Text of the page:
Pillow talk is an essential bonding activity in a relationship. The less tenured is a relationship, the more impactful are pillow talks. It has been two years, now, since Dia and Nik moved in together but their love is still as potent, as it was, the first night.
They make sure that the fire doesn’t burn down. Dia sits on Nik’s lap while he continues to shower her with nimble kisses. He loves licking her skin, with his tongue. He starts from her neck and continues going till her belly button, pauses for a second and then glides from her bellybutton to her thighs, till her toes.
‘Are you planning to eat me? You never get tired. Do you? You horny fuck,’ Dia says.
‘You can stop me, when, you want to. Why don’t you stop me?’ asks Nik.
‘I don’t want to.’
After burning some more calories Nik proposes, ‘Hey sweetie pie, we have been together for long and surprisingly, it’s working out, let’s get married.’
Dia gets surprised on hearing Nik talk about marriage.
‘You hate marriages,’ she enquires.
‘Yes, in principle, I do but I want to, spend the rest of my life, with you!’
‘You know, I can’t get married to a non-Muslim. It’s a sin for me,’ she states blatantly.
‘And what about this? Is this not a sin?’ he says while his hands, play, with her breasts. She moans in pleasure and whispers,
‘There are sins which can be forgiven and there are some which cannot. Sleeping with you makes me a sinner but I still would get forgiveness. Marrying a Kaffir is haraam. No forgiveness there’
‘You and your beliefs, never made sense to me. You do know, you are twisting facts?’
‘How come you don’t believe in anything?’ asks Dia, in order to deflect.
‘I believe in nature. I do believe, in the universe. I believe in Kabir, Krishna, Mira, Jesus, Prophet but not as gods, as Rock stars. They were original Rock stars. They had long hair, their own bands, their original tunes; they had groupies, and they held concerts. I do believe in something and that is pretty straight. Not at all twisted!’
‘You and your beliefs never made sense to me,’ Dia says while biting him on his neck and they laugh.
They continue indulging in each other while Nik manages to convince Dia, that if it’s all the same to her, they should get married; If not a real one, then just, as an, interesting activity! ‘Let’s get married for fun!’
Nik pleads for hours, before, Dia agrees to take it as a fun activity and together they march to a registrar’s office. They dress fancy and enter the offices of – ‘Gun & Marriage licence.’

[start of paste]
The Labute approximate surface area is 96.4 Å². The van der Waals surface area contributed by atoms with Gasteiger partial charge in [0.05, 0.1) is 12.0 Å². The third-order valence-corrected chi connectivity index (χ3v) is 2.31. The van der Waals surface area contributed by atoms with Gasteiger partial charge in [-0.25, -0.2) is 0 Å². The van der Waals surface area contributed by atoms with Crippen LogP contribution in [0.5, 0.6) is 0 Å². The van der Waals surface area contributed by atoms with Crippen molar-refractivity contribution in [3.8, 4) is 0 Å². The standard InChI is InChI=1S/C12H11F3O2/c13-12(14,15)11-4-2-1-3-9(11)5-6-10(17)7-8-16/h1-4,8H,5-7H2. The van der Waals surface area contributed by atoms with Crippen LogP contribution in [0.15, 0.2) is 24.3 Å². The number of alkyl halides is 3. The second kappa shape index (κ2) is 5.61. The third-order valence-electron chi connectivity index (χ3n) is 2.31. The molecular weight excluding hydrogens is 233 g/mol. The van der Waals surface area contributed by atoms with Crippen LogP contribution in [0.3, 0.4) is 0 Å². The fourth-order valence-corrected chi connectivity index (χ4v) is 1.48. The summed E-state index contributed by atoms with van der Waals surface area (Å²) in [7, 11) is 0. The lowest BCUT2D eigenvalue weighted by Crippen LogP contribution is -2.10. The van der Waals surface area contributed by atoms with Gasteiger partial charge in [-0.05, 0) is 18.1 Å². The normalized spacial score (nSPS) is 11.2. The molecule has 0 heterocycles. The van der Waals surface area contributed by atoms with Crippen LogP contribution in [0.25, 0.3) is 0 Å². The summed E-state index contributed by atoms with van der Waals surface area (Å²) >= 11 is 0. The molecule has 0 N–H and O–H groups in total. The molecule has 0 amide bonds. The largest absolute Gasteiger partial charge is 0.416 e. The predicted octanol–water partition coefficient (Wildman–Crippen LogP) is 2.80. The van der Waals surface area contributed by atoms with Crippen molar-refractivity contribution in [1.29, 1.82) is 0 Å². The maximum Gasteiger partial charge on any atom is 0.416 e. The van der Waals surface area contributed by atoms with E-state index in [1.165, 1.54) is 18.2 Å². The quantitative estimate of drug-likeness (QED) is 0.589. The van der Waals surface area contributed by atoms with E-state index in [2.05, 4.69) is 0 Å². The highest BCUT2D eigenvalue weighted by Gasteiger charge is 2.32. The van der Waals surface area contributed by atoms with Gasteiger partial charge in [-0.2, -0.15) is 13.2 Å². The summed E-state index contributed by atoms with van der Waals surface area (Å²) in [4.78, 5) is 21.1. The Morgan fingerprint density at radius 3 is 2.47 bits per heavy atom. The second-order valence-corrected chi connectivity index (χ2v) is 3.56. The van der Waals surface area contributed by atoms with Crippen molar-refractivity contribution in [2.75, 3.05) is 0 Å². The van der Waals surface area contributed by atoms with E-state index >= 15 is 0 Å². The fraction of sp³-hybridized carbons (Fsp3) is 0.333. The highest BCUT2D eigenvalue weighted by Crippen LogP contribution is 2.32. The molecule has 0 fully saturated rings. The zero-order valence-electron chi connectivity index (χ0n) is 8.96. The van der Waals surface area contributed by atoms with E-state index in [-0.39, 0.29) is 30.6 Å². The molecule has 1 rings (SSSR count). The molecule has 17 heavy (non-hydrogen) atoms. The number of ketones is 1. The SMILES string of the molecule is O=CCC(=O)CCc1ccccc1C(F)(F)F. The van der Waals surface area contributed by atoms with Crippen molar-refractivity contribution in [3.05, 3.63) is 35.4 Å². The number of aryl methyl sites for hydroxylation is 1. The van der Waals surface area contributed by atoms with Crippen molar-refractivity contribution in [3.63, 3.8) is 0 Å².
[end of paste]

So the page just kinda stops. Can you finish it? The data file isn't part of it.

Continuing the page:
They wait, there, for a while. Nik wore his happy face.
A clerk asks them to come to the desk.
‘Gun license would be ready in two hours. Marriage licenses take a week. What are you here for?’ asks the clerk.
‘I need a license,’ replies Nik.
‘Oh no! I don’t need it for a gun. I need it to get married,’ says Nik.
The clerk looks at him, then looks at Dia, then looks at both of them and points his finger, towards few forms. ‘Fill these forms and come after a week!’
Nik wanted to get married the same day.
‘I want this to be done by today’s evening. I can pay you extra, if that would help,’ he pleads. ‘I wish. Marriages, take time, my friend. Go for a gun instead. I would get you a licence by evening’ answers the clerk, sadly.
Dia looks at Nik, and they both burst into laughter. They leave, from that office and go to a nearby ice-cream parlour.
Eating ice cream, together, is an essential bonding activity in a relationship. Nik loved vanilla and Dia loved strawberry. They order a two in one.
Source: Broken Radio(novel by Nishant). This book is not for those who believe in happily ever after tales. It’s brilliantly creepy, violent and extremely offensive in nature. It preaches a cult philosophy against an emasculating consumerist culture.
The story is a brilliant mix of transgressed elements held together by dirty realism. It focuses on characters who feel confined by the norms and expectations of society and who break free of those confines in unusual or illicit ways. Because they are rebelling against the basic norms of society, protagonists may seem mentally ill, anti-social, or nihilistic. The book deals extensively with taboo subject matters such as drugs, sexual activity, violence, pedophilia and crime.